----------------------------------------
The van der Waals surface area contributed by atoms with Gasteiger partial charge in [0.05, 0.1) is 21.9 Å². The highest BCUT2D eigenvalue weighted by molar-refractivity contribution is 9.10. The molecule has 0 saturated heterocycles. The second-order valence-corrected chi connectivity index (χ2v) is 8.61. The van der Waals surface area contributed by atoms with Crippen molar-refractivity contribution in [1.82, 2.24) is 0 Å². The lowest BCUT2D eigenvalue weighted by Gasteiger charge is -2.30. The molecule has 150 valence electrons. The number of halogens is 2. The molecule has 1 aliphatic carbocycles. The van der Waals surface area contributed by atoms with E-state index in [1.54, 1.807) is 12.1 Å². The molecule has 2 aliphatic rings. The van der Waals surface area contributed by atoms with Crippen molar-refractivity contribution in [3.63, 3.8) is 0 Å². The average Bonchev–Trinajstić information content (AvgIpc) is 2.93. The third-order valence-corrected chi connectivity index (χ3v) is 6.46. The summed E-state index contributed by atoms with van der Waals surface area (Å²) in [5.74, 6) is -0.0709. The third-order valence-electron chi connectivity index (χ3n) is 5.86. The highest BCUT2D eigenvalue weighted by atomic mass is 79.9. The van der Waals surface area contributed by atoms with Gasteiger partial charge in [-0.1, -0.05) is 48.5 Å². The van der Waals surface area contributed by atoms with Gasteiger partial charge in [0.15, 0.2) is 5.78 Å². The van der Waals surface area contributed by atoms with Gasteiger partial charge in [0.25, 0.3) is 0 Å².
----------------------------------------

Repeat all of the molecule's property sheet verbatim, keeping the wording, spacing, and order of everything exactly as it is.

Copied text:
The van der Waals surface area contributed by atoms with Gasteiger partial charge in [0.05, 0.1) is 21.9 Å². The highest BCUT2D eigenvalue weighted by molar-refractivity contribution is 9.10. The molecule has 0 saturated heterocycles. The second-order valence-corrected chi connectivity index (χ2v) is 8.61. The van der Waals surface area contributed by atoms with Crippen molar-refractivity contribution in [1.82, 2.24) is 0 Å². The lowest BCUT2D eigenvalue weighted by Gasteiger charge is -2.30. The molecule has 150 valence electrons. The number of halogens is 2. The molecule has 1 aliphatic carbocycles. The van der Waals surface area contributed by atoms with E-state index in [1.54, 1.807) is 12.1 Å². The molecule has 2 aliphatic rings. The van der Waals surface area contributed by atoms with Crippen molar-refractivity contribution in [3.63, 3.8) is 0 Å². The average Bonchev–Trinajstić information content (AvgIpc) is 2.93. The third-order valence-corrected chi connectivity index (χ3v) is 6.46. The summed E-state index contributed by atoms with van der Waals surface area (Å²) in [5.74, 6) is -0.0709. The third-order valence-electron chi connectivity index (χ3n) is 5.86. The highest BCUT2D eigenvalue weighted by atomic mass is 79.9. The van der Waals surface area contributed by atoms with Gasteiger partial charge in [-0.1, -0.05) is 48.5 Å². The van der Waals surface area contributed by atoms with Gasteiger partial charge in [0.15, 0.2) is 5.78 Å². The van der Waals surface area contributed by atoms with Gasteiger partial charge in [0.25, 0.3) is 0 Å².